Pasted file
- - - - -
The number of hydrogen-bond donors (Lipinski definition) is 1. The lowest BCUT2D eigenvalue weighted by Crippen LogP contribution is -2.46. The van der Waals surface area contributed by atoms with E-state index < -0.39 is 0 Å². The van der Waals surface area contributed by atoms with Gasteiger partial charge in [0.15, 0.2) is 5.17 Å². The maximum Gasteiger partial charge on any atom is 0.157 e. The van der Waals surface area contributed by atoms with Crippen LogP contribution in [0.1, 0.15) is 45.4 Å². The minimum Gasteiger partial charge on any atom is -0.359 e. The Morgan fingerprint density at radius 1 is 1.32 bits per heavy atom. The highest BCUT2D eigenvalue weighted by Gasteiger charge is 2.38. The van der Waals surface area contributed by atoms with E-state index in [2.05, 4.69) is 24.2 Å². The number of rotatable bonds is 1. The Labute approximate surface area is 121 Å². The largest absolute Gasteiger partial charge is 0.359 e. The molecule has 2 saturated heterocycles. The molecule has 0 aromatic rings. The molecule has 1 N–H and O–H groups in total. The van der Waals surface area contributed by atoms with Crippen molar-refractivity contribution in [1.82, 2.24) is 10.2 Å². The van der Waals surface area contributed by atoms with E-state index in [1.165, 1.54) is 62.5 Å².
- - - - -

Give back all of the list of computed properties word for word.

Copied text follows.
The number of hydrogen-bond donors (Lipinski definition) is 1. The lowest BCUT2D eigenvalue weighted by Crippen LogP contribution is -2.46. The van der Waals surface area contributed by atoms with E-state index < -0.39 is 0 Å². The van der Waals surface area contributed by atoms with Gasteiger partial charge in [0.15, 0.2) is 5.17 Å². The maximum Gasteiger partial charge on any atom is 0.157 e. The van der Waals surface area contributed by atoms with Crippen LogP contribution in [0.1, 0.15) is 45.4 Å². The minimum Gasteiger partial charge on any atom is -0.359 e. The Morgan fingerprint density at radius 1 is 1.32 bits per heavy atom. The highest BCUT2D eigenvalue weighted by Gasteiger charge is 2.38. The van der Waals surface area contributed by atoms with E-state index in [2.05, 4.69) is 24.2 Å². The number of rotatable bonds is 1. The Labute approximate surface area is 121 Å². The largest absolute Gasteiger partial charge is 0.359 e. The molecule has 2 saturated heterocycles. The molecule has 0 aromatic rings. The molecule has 1 N–H and O–H groups in total. The van der Waals surface area contributed by atoms with Crippen molar-refractivity contribution in [1.82, 2.24) is 10.2 Å². The van der Waals surface area contributed by atoms with E-state index in [1.165, 1.54) is 62.5 Å².